Risk factors for anxiety disorder are important in determining who ultimately develops the disorder. However, our understanding of risk factors is rudimentary. Identification of the mechanisms of risk factors would be a step forward in understanding the etiology of anxiety disorders. Reduced hippocampal volume, dysfunction of the brain-derived neurotrophin factor (BDNF) system and behavioral inhibition temperament are three anxiety risk factors identified in humans. The risk factor of reduced hippocampal volume is associated with impaired hippocampal-dependent learning, suggesting impaired hippocampal synaptic plasticity in individuals at risk. BDNF is important for synaptic plasticity. Thus, we hypothesize that impaired hippocampal synaptic plasticity may underlie the risk factors of both reduced hippocampal volume and BDNF dysfunction. The Wistar Kyoto (WKY) rat is an inbred strain that is stress sensitive, has a reduced hippocampal volume compared to the outbred Sprague Dawley (SD) rat, has an abnormal BDNF system and expresses a behavioral inhibition. In addition, WKY rats acquire active avoidance to a greater and more persistent degree than SD rats. Abnormal avoidance is a core feature of all anxiety disorders, and the development of abnormal avoidance parallels the trajectory of PTSD (cluster C). Thus, the proposed studies will test whether impaired synaptic plasticity in the hippocampus contributes to the development of abnormal avoidance learning in the presence and absence of behavioral inhibition temperament.
Four aims are proposed.
Aim 1 will determine whether BDNF-induced synaptic plasticity is impaired in the hippocampus of WKY rats and if NMDA and BDNF agonists can attenuate these impairments.
Aim 2 will investigate the effects of drugs acting on NMDA and BDNF-TrkB receptors on avoidance learning.
Aim 3 will determine if opioid-dependent LTP in the hippocampus is impaired in WKY rats. Opioid-dependent LTP does not require NMDA or TrkB receptors.
Aim 4 will investigate whether drugs acting on opioid receptors can affect the development of abnormal avoidance responding. Because opioid-dependent LTP is independent of NMDA and TrkB receptors, the comparison of opioid LTP to NMDA- and BDNF-LTP will determine whether the development of abnormal avoidance requires impairment of a specific type of LTP (i.e., NMDA) or if impairment to any of the various forms of LTP in the hippocampus can lead to the development of abnormal avoidance. The proposed studies will start to elucidate the mechanisms and interactions of three risk factors for anxiety disorders. Understanding the etiology of anxiety disorders and mechanisms of risk factors will help in the development of treatments. This is especially important to the health of veterans because a significant number of veterans are likely to develop anxiety-related disorders as a result of the extreme stress associated with combat service.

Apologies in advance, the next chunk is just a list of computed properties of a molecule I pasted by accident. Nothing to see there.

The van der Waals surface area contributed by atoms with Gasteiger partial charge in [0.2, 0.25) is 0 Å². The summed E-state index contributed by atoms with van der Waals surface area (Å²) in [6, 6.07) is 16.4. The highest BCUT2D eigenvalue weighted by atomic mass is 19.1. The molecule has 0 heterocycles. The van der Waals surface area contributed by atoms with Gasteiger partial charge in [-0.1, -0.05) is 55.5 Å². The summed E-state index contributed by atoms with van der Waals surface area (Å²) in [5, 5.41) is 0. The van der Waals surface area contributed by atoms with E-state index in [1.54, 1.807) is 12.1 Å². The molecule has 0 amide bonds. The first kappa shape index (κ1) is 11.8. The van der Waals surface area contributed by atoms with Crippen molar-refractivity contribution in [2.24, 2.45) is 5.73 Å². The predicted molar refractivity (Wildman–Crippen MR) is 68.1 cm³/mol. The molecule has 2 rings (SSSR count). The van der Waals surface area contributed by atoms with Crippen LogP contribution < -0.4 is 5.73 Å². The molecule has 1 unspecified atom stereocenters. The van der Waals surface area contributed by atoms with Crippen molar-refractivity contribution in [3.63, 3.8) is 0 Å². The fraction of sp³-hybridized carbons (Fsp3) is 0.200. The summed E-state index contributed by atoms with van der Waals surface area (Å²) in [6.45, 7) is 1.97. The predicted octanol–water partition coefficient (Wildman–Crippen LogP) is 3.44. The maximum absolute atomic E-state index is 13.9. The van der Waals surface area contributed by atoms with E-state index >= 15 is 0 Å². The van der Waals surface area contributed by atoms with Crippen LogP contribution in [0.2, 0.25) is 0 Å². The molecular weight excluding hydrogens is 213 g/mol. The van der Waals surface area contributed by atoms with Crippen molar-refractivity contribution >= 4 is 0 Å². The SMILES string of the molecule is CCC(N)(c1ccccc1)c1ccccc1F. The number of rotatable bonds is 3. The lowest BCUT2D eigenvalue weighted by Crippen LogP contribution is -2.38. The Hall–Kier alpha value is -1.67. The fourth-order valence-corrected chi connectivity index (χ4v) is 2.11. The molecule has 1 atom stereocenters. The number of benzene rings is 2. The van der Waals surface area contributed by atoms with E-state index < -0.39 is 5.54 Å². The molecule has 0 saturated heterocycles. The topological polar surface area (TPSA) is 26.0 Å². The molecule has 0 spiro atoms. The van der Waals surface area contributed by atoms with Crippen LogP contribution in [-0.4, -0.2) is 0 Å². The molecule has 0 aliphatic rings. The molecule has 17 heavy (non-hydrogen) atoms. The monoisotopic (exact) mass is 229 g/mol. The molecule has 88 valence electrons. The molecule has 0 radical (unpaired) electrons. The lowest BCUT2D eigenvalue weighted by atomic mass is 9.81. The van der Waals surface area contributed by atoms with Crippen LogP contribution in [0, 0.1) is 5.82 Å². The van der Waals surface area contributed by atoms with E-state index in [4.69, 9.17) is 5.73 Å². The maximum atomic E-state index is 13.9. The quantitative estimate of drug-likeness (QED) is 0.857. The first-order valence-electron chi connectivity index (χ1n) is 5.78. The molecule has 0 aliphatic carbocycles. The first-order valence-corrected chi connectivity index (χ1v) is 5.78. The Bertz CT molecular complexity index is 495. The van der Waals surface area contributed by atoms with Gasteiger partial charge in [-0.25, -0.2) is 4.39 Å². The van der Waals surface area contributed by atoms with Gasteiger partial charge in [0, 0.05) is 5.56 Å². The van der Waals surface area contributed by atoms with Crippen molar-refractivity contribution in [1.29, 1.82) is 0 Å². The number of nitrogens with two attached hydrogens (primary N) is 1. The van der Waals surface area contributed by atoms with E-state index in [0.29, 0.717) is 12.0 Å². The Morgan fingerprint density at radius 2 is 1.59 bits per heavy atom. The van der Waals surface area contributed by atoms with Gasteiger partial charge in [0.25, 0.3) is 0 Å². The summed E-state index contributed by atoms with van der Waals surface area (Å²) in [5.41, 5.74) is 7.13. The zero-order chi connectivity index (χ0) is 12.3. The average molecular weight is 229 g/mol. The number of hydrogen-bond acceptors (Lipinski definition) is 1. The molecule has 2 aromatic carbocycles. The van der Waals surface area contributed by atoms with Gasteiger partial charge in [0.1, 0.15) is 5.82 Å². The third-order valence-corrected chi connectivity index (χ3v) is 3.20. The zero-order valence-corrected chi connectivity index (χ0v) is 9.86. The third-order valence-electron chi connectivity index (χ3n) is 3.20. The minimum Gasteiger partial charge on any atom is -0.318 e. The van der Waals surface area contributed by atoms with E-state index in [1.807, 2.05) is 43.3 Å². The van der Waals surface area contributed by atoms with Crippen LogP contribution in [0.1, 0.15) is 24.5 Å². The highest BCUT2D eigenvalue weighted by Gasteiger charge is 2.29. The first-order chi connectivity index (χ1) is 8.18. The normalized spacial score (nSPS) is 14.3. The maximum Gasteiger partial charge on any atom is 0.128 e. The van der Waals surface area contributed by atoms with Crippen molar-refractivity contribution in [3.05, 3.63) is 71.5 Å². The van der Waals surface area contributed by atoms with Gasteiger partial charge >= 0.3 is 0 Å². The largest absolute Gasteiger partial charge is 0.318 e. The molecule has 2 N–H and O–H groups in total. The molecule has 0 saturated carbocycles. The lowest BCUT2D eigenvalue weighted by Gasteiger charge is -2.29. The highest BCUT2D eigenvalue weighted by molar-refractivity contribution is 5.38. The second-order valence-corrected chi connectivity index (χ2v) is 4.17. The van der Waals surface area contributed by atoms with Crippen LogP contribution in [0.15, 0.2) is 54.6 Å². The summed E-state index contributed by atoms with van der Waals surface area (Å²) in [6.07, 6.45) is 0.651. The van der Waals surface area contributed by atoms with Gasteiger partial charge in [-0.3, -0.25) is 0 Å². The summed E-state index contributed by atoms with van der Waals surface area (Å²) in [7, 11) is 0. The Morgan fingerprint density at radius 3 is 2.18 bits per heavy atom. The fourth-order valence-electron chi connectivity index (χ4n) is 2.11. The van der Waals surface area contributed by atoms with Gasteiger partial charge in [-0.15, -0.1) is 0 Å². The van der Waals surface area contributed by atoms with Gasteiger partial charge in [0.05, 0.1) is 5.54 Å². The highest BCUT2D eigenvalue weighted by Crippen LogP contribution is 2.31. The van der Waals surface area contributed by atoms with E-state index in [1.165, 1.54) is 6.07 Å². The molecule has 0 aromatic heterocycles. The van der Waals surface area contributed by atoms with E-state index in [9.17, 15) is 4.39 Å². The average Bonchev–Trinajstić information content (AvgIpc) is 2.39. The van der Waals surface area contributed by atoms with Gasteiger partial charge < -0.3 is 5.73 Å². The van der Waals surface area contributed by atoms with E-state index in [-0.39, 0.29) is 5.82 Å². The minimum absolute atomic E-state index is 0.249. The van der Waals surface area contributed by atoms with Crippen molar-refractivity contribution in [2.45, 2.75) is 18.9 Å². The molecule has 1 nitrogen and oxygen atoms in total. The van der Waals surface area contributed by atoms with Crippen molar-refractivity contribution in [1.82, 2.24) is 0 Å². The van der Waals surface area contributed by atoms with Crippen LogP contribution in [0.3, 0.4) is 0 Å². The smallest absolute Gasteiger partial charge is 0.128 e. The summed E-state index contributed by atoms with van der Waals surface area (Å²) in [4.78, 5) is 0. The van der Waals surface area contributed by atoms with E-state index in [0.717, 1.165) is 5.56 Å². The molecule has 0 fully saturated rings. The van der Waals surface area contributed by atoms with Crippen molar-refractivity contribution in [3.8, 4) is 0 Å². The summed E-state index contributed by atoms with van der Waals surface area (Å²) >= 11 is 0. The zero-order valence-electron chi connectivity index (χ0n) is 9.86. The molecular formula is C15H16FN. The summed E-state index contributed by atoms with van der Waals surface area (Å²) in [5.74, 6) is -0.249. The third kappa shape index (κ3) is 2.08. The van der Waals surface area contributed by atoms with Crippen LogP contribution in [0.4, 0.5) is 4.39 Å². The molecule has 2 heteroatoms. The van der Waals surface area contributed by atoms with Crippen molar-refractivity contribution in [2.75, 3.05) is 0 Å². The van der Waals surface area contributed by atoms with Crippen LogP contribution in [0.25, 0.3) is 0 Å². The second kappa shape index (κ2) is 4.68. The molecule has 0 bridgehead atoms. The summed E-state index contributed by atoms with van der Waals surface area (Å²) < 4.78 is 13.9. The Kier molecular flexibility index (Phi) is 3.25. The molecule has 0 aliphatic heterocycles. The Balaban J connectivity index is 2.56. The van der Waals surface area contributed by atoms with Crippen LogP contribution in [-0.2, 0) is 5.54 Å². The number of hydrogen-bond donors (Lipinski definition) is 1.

Occurrence of anxiety disorders is dependent on the interaction of environment and individual risk factors. The extreme and constant stressors of deployment, war and war time service enhance the likelihood of developing anxiety disorders, and the rates of veterans developing anxiety disorders have been estimated to be 4 times higher than the general population. Accordingly, anxiety disorders are a major focus for VA medical and psychiatry services. Basic research that is focused on a mechanistic account of how vulnerability factors interact with stress leading to psychopathology has the potential to contribute to an understanding of the etiological basis of PTSD and other anxiety disorders. Understanding the etiology of PTSD and anxiety disorders will provide opportunities to prevent and treat these disorders, resulting in significant cost saving to the VA and allowing medical specialists to concentrate their efforts on fewer patients.
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